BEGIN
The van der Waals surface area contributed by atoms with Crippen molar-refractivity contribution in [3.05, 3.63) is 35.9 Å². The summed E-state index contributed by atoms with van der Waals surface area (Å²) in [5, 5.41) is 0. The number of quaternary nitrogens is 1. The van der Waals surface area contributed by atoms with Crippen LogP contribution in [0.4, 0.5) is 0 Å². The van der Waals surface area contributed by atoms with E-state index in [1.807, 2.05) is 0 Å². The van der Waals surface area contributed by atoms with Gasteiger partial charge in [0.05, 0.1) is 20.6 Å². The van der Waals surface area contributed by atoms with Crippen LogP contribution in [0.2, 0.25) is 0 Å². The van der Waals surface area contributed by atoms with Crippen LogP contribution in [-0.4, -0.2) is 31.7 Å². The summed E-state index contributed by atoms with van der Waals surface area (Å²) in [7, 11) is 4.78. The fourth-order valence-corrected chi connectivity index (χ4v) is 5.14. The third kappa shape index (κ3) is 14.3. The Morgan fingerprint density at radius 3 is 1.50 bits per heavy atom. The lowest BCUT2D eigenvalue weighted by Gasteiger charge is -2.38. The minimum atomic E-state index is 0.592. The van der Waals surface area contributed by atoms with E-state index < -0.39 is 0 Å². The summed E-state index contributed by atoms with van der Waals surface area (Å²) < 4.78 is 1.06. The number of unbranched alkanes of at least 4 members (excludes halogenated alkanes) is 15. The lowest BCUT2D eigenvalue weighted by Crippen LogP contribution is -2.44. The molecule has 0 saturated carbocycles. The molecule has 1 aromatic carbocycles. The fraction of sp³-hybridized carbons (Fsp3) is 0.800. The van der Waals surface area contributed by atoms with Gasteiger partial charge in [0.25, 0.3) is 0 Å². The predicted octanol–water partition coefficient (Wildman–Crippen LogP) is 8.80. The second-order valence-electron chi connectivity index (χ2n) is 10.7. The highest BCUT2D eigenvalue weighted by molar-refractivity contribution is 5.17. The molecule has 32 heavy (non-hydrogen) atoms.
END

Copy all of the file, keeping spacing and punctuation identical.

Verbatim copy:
The van der Waals surface area contributed by atoms with Crippen molar-refractivity contribution in [3.05, 3.63) is 35.9 Å². The summed E-state index contributed by atoms with van der Waals surface area (Å²) in [5, 5.41) is 0. The number of quaternary nitrogens is 1. The van der Waals surface area contributed by atoms with Crippen LogP contribution in [0.4, 0.5) is 0 Å². The van der Waals surface area contributed by atoms with E-state index in [1.807, 2.05) is 0 Å². The van der Waals surface area contributed by atoms with Gasteiger partial charge in [0.05, 0.1) is 20.6 Å². The van der Waals surface area contributed by atoms with Crippen LogP contribution in [0.2, 0.25) is 0 Å². The van der Waals surface area contributed by atoms with Crippen LogP contribution in [-0.4, -0.2) is 31.7 Å². The summed E-state index contributed by atoms with van der Waals surface area (Å²) in [7, 11) is 4.78. The fourth-order valence-corrected chi connectivity index (χ4v) is 5.14. The third kappa shape index (κ3) is 14.3. The Morgan fingerprint density at radius 3 is 1.50 bits per heavy atom. The lowest BCUT2D eigenvalue weighted by Gasteiger charge is -2.38. The minimum atomic E-state index is 0.592. The van der Waals surface area contributed by atoms with E-state index < -0.39 is 0 Å². The summed E-state index contributed by atoms with van der Waals surface area (Å²) < 4.78 is 1.06. The number of unbranched alkanes of at least 4 members (excludes halogenated alkanes) is 15. The lowest BCUT2D eigenvalue weighted by Crippen LogP contribution is -2.44. The molecule has 0 saturated carbocycles. The molecule has 1 aromatic carbocycles. The fraction of sp³-hybridized carbons (Fsp3) is 0.800. The van der Waals surface area contributed by atoms with Gasteiger partial charge in [0.25, 0.3) is 0 Å². The predicted octanol–water partition coefficient (Wildman–Crippen LogP) is 8.80. The second-order valence-electron chi connectivity index (χ2n) is 10.7. The highest BCUT2D eigenvalue weighted by molar-refractivity contribution is 5.17. The molecule has 32 heavy (non-hydrogen) atoms.